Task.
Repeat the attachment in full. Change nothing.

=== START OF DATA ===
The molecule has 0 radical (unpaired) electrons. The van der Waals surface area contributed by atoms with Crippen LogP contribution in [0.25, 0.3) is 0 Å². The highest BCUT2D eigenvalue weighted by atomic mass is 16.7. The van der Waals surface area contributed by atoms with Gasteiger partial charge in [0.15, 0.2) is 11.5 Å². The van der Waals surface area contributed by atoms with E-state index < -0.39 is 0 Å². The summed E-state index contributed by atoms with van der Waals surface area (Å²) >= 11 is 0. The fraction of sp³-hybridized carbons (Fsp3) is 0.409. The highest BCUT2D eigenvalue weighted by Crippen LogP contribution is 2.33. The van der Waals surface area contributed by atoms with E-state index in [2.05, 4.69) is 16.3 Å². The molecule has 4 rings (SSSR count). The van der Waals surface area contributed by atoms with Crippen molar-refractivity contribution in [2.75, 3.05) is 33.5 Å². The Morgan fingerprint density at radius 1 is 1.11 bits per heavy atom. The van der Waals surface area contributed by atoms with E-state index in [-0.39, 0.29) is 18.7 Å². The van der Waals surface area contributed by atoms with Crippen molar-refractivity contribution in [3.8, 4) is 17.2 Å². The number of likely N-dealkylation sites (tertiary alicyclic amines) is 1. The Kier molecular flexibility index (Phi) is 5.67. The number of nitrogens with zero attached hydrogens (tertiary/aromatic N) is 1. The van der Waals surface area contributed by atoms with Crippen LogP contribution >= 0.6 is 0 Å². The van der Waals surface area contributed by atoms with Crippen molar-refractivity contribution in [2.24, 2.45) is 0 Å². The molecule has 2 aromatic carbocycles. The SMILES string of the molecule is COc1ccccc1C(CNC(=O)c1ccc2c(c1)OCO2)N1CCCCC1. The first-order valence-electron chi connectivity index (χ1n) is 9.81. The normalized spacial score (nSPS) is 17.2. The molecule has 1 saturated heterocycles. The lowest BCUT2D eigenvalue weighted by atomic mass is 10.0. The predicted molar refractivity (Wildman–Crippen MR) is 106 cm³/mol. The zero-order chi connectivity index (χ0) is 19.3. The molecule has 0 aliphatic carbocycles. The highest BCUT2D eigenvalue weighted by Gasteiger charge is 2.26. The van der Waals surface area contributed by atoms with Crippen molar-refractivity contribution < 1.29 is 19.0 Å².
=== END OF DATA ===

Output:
The molecule has 0 radical (unpaired) electrons. The van der Waals surface area contributed by atoms with Crippen LogP contribution in [0.25, 0.3) is 0 Å². The highest BCUT2D eigenvalue weighted by atomic mass is 16.7. The van der Waals surface area contributed by atoms with Gasteiger partial charge in [0.15, 0.2) is 11.5 Å². The van der Waals surface area contributed by atoms with E-state index < -0.39 is 0 Å². The summed E-state index contributed by atoms with van der Waals surface area (Å²) >= 11 is 0. The fraction of sp³-hybridized carbons (Fsp3) is 0.409. The highest BCUT2D eigenvalue weighted by Crippen LogP contribution is 2.33. The van der Waals surface area contributed by atoms with E-state index in [2.05, 4.69) is 16.3 Å². The molecule has 4 rings (SSSR count). The van der Waals surface area contributed by atoms with Crippen molar-refractivity contribution in [2.75, 3.05) is 33.5 Å². The Morgan fingerprint density at radius 1 is 1.11 bits per heavy atom. The van der Waals surface area contributed by atoms with E-state index in [-0.39, 0.29) is 18.7 Å². The van der Waals surface area contributed by atoms with Crippen molar-refractivity contribution in [3.8, 4) is 17.2 Å². The number of likely N-dealkylation sites (tertiary alicyclic amines) is 1. The Kier molecular flexibility index (Phi) is 5.67. The number of nitrogens with zero attached hydrogens (tertiary/aromatic N) is 1. The van der Waals surface area contributed by atoms with Crippen LogP contribution >= 0.6 is 0 Å². The van der Waals surface area contributed by atoms with Crippen molar-refractivity contribution in [2.24, 2.45) is 0 Å². The molecule has 2 aromatic carbocycles. The SMILES string of the molecule is COc1ccccc1C(CNC(=O)c1ccc2c(c1)OCO2)N1CCCCC1. The first-order valence-electron chi connectivity index (χ1n) is 9.81. The normalized spacial score (nSPS) is 17.2. The molecule has 1 saturated heterocycles. The lowest BCUT2D eigenvalue weighted by atomic mass is 10.0. The predicted molar refractivity (Wildman–Crippen MR) is 106 cm³/mol. The zero-order chi connectivity index (χ0) is 19.3. The molecule has 0 aliphatic carbocycles. The highest BCUT2D eigenvalue weighted by Gasteiger charge is 2.26. The van der Waals surface area contributed by atoms with Crippen molar-refractivity contribution < 1.29 is 19.0 Å².